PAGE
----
Frank Stasio

Longtime NPR correspondent Frank Stasio was named permanent host of The State of Things in June 2006. A native of Buffalo, Frank has been in radio since the age of 19. He began his public radio career at WOI in Ames, Iowa, where he was a magazine show anchor and the station's News Director.

From there he went to National Public Radio, where he rose from associate producer to newscaster for All Things Considered. He left that job in 1990 to help start an alternative school in Washington, DC. Frank returned to NPR as a freelance news anchor, guest host of Talk of The Nation and other national programs, and host of special news coverage.

He also presents audio theater workshops for children and teachers and conducts radio journalism workshops for broadcasters in former Soviet-bloc countries. He lives in Durham.

Note: This is a rebroadcast from earlier this year.

Learning To Cope With Extreme Narcissism

Nov 27, 2015

Note: This is a rebroadcast from earlier this year.

Note: This is a rebroadcast from earlier this year.

A K-12 charter school in Rutherford County is under fire from the North Carolina American Civil Liberties Union after the school suspended all student club activities earlier this month.

N.C. Political Roundup

Nov 24, 2015

The United States House of Representatives passed a bill last week to restrict Syrian and Iraqi refugees admission to the United States until more stringent security measures are in place.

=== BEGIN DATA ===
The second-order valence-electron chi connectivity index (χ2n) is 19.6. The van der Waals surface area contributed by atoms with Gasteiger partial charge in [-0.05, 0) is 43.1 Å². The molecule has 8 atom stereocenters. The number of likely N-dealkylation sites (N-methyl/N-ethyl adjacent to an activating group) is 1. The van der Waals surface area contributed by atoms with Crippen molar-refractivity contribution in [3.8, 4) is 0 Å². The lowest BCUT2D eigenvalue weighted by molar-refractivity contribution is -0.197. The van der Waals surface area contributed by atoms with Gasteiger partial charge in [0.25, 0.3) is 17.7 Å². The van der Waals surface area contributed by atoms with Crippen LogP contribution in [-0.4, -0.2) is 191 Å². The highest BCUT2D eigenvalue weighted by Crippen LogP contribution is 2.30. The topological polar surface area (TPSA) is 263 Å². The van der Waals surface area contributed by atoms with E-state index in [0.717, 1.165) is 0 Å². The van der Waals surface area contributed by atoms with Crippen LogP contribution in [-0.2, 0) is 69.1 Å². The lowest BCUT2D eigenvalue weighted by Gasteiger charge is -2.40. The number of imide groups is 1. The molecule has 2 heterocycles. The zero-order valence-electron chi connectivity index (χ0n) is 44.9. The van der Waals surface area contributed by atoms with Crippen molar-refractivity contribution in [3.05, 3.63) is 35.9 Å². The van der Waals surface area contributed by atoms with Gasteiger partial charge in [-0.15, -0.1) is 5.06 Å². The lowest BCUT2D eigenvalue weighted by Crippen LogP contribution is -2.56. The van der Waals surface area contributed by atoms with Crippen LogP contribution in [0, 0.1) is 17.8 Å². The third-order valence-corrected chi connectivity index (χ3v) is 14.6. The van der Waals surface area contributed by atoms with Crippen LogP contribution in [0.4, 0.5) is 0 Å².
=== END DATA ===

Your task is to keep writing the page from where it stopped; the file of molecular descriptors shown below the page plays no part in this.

During World War II, approximately 120,000 Japanese Americans were forced into internment camps across the country. About 2,000 internees came from Hawai'i, including George Hoshida and his family.

Lowland Hum spent the majority of last year touring on the road, but by the end, the married indie folk duo or Daniel and Lauren Goans couldn't wait to get home and start writing again. They described moments of isolation and moments of beauty from the sights around the United States.

Lizz Winstead has made a career being the watchdog of the watchdog. As a co-creator of The Daily Show in the 1990s, Winstead was one of the first comedians satirizing both newsmakers and news media.

Raleigh-based poet Gibbons Ruark has been traveling to Ireland for more than 35 years. Along the way, he has walked the same paths as the country's literary greats like W.B. Yeats and Seamus Heaney.

In the wake of terrorist attacks in Paris, President Obama announced the United States will accept 10,000 Syrian refugees in the coming year, an increase from the 1,854 Syrian refugees admitted since 2012.